It’s possible that I may be a minority of one, but I am totally jealous of what’s happening on the East Coast of the United States.
As I sit at my desk, watching the non-stop coverage of the "Blizzard of the Century," I find myself wishing that we were getting this kind of storm.
Mind you now, this is coming from a guy who once collapsed while shoveling snow but survived. It wasn’t a heart attack, although nobody ever figured out what it was.
Here are the top 10 reasons I wish the blizzard was here:
1. Slowing down
In a world that seems to be rushing along, day and night, everything comes to a stop. There are almost no cars or buses on the road. No airplanes flying overhead. It’s quiet except for the sound of snow blowers doing their thing. You don’t have to rush anywhere, because there is nowhere to rush.
2. The natural beauty
The beauty is virtually unmatched. People talk all the time about how beautiful Wisconsin is in the fall with all the colors. But I’ll take the state either during or right after a huge snowfall. Take a look above at the picture of my backyard for proof.
3. An attitude change
People seem a lot friendlier. When you are out walking or carefully driving somewhere, you help people. If you are at a four-way stop, you wave the other guy ahead before you go. If someone is trying to cross a street, you give them a hand. If you see someone trying to get a car out of a parking spot, you stop and help with a push or some sand or whatever. If you’re in a checkout line at the grocery store, you tell the lady behind you to go first. No reason. Just because. It's almost as if you have found some kind of religion.
4. It’s the best way to get stuck somewhere
There is almost no better time to sit in a bar or restaurant and sip a cocktail and nibble on some appetizers. It’s a great way to meet new people since we are all in this thing together. Someone is going to buy you a drink, and you will pay it forward.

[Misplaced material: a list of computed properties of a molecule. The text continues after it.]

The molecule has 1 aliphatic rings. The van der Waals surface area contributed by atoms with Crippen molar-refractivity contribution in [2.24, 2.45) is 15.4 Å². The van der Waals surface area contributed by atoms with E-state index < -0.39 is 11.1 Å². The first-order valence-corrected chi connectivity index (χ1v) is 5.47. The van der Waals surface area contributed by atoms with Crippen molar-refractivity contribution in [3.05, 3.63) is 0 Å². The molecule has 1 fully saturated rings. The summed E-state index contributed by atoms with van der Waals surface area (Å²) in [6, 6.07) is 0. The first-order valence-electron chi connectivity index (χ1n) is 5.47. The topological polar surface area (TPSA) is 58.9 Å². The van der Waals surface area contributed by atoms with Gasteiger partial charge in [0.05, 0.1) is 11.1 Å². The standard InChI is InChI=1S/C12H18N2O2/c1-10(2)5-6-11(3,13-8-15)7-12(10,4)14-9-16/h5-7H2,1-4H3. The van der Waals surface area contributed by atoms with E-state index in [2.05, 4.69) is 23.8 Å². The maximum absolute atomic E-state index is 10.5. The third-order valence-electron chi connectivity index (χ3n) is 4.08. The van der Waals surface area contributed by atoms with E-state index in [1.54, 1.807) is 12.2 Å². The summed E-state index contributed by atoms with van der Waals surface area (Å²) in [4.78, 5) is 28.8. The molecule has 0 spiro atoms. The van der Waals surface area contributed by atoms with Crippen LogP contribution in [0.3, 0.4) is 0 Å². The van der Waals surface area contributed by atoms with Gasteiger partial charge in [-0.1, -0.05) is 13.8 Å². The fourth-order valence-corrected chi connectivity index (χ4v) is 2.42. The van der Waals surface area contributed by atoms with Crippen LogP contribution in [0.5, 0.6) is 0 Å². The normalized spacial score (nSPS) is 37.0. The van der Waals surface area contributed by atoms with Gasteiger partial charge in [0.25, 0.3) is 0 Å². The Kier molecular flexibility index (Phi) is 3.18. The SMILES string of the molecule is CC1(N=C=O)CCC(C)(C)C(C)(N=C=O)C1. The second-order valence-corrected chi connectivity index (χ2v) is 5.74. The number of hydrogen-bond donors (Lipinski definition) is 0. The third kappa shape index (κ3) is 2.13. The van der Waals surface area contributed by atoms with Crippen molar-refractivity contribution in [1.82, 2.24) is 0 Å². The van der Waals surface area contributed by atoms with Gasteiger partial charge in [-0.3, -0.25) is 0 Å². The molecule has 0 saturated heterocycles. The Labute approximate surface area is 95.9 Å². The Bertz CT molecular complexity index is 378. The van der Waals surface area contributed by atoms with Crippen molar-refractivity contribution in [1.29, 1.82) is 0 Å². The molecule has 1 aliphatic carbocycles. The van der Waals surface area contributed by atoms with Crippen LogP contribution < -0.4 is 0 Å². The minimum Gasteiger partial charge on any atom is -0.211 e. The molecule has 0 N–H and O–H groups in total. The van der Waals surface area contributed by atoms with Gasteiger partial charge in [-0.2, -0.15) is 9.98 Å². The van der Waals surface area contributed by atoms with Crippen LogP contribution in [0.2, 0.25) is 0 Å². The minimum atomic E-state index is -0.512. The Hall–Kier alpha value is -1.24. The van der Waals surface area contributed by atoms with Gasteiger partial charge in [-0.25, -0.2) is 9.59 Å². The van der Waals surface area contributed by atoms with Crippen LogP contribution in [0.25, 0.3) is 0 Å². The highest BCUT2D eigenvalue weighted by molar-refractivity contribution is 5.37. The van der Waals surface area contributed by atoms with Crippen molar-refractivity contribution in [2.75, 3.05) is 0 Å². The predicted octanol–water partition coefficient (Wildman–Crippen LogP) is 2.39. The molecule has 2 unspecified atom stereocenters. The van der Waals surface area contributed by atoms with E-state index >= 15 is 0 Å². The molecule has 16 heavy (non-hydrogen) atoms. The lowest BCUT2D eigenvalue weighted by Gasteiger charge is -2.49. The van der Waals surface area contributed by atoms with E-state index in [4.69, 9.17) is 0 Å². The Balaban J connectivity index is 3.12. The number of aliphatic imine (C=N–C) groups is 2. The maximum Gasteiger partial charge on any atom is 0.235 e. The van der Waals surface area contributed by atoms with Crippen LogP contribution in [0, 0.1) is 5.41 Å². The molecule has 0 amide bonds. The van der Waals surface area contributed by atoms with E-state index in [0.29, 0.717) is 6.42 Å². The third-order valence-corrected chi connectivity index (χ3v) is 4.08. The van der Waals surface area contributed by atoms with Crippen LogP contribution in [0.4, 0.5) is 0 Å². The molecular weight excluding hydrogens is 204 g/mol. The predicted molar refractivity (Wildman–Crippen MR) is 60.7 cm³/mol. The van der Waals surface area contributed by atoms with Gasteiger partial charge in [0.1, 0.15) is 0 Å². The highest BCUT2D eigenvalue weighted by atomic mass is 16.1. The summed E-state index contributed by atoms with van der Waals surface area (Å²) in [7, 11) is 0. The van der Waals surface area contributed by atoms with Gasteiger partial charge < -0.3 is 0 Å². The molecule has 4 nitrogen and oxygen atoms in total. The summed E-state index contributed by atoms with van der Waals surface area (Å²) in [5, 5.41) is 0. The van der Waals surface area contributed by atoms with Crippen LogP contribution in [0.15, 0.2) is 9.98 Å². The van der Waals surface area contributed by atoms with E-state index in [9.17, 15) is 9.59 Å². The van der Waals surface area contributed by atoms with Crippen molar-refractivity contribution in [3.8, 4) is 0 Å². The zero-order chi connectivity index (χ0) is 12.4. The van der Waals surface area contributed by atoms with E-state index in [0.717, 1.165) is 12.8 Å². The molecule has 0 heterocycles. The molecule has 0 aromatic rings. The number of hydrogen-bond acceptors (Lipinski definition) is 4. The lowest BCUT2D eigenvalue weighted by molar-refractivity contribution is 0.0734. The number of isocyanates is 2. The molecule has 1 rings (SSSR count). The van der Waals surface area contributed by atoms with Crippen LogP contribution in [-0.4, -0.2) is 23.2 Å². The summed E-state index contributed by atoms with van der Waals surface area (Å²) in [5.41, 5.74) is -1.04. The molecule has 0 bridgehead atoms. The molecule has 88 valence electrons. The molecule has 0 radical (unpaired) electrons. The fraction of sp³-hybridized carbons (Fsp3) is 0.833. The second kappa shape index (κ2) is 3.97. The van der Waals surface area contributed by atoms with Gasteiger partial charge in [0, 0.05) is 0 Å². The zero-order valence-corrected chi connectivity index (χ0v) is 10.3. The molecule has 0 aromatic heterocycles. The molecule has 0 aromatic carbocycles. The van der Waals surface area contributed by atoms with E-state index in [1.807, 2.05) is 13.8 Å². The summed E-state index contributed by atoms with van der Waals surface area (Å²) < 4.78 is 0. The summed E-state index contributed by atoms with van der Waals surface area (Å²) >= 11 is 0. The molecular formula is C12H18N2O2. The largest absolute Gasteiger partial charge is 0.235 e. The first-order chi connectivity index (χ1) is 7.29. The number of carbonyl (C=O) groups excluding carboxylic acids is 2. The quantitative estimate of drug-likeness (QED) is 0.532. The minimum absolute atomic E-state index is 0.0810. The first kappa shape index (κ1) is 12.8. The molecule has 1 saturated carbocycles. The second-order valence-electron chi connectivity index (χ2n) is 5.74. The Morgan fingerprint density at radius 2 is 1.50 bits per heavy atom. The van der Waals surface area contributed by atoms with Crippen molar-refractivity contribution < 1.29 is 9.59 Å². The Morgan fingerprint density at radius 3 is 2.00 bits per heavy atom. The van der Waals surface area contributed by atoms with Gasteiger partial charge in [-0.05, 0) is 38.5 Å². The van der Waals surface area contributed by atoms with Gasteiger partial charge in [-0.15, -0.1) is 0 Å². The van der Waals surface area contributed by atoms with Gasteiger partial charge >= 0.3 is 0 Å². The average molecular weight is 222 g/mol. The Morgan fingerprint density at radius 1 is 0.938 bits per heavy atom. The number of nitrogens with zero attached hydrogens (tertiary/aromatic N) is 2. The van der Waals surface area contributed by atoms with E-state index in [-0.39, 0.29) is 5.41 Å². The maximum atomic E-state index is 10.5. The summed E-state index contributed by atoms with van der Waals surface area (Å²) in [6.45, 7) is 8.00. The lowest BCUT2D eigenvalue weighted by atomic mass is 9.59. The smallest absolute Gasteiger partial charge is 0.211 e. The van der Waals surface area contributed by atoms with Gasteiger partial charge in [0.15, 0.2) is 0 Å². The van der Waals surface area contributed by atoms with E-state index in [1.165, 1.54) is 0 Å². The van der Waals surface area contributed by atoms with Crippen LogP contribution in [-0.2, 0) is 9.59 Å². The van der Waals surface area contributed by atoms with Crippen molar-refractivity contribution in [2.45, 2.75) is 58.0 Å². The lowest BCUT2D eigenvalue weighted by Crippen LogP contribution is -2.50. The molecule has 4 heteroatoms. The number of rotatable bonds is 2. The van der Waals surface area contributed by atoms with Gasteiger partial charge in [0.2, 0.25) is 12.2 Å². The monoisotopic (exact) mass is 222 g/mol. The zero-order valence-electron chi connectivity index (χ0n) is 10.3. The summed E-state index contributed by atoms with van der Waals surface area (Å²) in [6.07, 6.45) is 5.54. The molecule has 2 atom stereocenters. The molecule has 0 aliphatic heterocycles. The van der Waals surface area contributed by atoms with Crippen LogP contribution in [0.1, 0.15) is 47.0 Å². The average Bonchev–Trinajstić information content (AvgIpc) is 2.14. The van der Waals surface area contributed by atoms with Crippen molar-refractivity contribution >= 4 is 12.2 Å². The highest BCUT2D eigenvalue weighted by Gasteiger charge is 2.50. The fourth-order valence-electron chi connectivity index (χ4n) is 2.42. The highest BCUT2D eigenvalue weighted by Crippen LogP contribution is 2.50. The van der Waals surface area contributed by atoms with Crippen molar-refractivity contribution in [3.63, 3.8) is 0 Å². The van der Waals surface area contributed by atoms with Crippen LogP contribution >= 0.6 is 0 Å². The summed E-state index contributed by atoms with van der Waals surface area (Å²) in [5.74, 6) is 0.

5. Child-like glee
Kids! Kids outside in their front yards. Building two snow forts for the snowball war. Or building a snowman. Or, my favorite, watching kids with shovels building a mountain down which they can slide in their own yard. Their cheeks are red, their noses are rosy and they are having the kind of fun all us adults wish we could have.
6. Busting out a nice fire
The fire during a snowstorm is special. A lot of us have fireplaces, and we build fires at all times – as long as it’s cold outside. But nothing matches a fire when there is a blizzard outside. On those days, it really seems like a necessity, and you are in touch with your inner pioneer.
7. Local TV fun
Local television news, which I think is rarely worth the time, is perfect entertainment. They will treat the storm as if it’s the end of the world, and you’ll have almost non-stop amusement. Plus, you’ll see all around your town and in a lot of places you actually know, and see how snowbound they are.
8. Catching up on TV
Binge watching something on TV is a perfect way to pass the time. Once you get tired of local TV news, you can cuddle up and watch the last seven episodes of "Mozart in the Jungle" or "Homeland."
9. Digging through the pantry
Making do with what you have can be a remarkably satisfying experience. If you are one of those who didn’t go to the store to stock up on stuff, you are stuck with what you’ve got. It may not be perfect, but with a little imagination and kosher salt, you can create something you’ve never had before. How about smoked oysters sauteed in a red wine reduction and crusted with grated parmesan and served on Frito scoops? Sounds great, huh?
10. A chance to do some good
Finally, it’s an opportunity to do nice stuff. You could go check on a neighbor. You could shovel around a fire hydrant. You could wait until the plows come through and then go out and help someone shovel all the snow away from their driveway while you both curse at the city. You could tell your kids to come in out of the snow, see how much fun they are having and then let them go back outside. All kinds of nice stuff.
With a history in Milwaukee stretching back decades, Dave tries to bring a unique perspective to his writing, whether it's sports, politics, theater or any other issue.
He's seen Milwaukee grow, suffer pangs of growth, strive for success and has been involved in many efforts to both shape and re-shape the city. He's a happy man, now that he's quit playing golf, and enjoys music, his children and grandchildren and the myriad of sports in this state. He loves great food and hates bullies and people who think they are smarter than everyone else.
This whole Internet thing continues to baffle him, but he's willing to play the game as long as OnMilwaukee.com keeps lending him a helping hand. He is constantly amazed that just a few dedicated people can provide so much news and information to a hungry public.
Despite some opinions to the contrary, Dave likes most stuff. But he is a skeptic who constantly wonders about the world around him. So many questions, so few answers.